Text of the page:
Transit’s Role in Racial Justice
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How discussions of ‘Neighborhood Character’ reinforce structural racism: In St. Paul long after racial covenants have been deemed immoral and illegal, the language of ‘neighborhood character’, a shorthand for continued exclusion, still exists in the language of the city’s zoning code. This reinforcement of structural racism through the words and ideas behind ‘neighborhood character’ disempowers communities of color while empowering primarily white and affluent homeowners. (Gretchen Brown | Rewire)
Transit’s role in racial justice: The US has long failed to address equity and racism in transportation investments but we have an opportunity to make changes. In this piece Darnell Grisby, Director of Policy Development and Research at APTA argues there are three things we can do to start down that road; by addressing regional transit governance, focus on the larger policy environment outside transit, and reform CEO recruitment policies at transit agencies that keep qualified Black people from getting the job. (Darnell Grisby | CityLab)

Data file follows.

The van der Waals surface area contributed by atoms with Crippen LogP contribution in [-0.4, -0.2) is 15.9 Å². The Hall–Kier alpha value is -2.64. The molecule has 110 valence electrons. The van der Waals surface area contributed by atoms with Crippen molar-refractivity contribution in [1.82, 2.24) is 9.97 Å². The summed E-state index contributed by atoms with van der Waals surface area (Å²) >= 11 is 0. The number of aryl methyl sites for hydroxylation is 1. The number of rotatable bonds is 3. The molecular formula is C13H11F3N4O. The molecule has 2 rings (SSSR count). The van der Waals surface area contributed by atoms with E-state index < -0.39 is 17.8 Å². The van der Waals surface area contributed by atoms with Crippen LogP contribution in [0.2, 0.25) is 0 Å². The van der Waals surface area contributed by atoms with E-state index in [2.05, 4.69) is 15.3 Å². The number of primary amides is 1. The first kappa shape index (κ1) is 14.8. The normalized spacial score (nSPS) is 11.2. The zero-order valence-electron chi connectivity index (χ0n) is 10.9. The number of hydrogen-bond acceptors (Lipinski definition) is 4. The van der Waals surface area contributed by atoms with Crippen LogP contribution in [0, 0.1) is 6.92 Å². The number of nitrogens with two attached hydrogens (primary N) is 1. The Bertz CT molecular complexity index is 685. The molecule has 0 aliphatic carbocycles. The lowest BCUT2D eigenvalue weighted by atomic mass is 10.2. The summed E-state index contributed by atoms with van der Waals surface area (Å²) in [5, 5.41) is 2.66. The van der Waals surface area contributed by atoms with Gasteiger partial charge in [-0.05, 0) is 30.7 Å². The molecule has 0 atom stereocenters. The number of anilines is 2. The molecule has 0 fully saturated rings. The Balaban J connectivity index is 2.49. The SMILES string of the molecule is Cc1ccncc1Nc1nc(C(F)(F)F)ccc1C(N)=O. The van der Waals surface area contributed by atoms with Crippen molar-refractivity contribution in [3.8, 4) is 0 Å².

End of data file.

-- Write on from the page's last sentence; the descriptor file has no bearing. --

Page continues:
Rich Americans emit more greenhouse gases: Wealthier Americans tend to have high emissions, but this is compounded when their larger homes are factored into calculations. Per capita, wealthier Americans tend to have 25% higher carbon footprints than their peers and this is likely to create problems as current emissions from buildings are often locked in during construction for thier full lifespan, despite electrification or new technologies. (Lloyd Alter | TreeHugger)
NOACA will measure equity before building interchanges: Cleveland’s MPO NOACA is creating a policy on interchanges which attempts to look beyond congestion and safety and consider the future environmental justice implications of highway construction. After recognizing that highways “reward some areas while penalizing others” the new policy would quantify whether the interchanges would exacerbate existing problems. (Steven Litt | Cleveland Plain Dealer)
Quote of the Week
We are not here to expropriate. What we want is for apartments to be rented, if the answer is no, we will open the file and they will go to expand the city’s public housing sector.
Barcelona city housing commissioner Lucia Martín in CityLab discussing the plan to purchase and rent vacant apartments to increase supply.
This week on the podcast, California Planning and Development Report’s Josh Stephens joins us for a two part episode on his new book The Urban Mystique.
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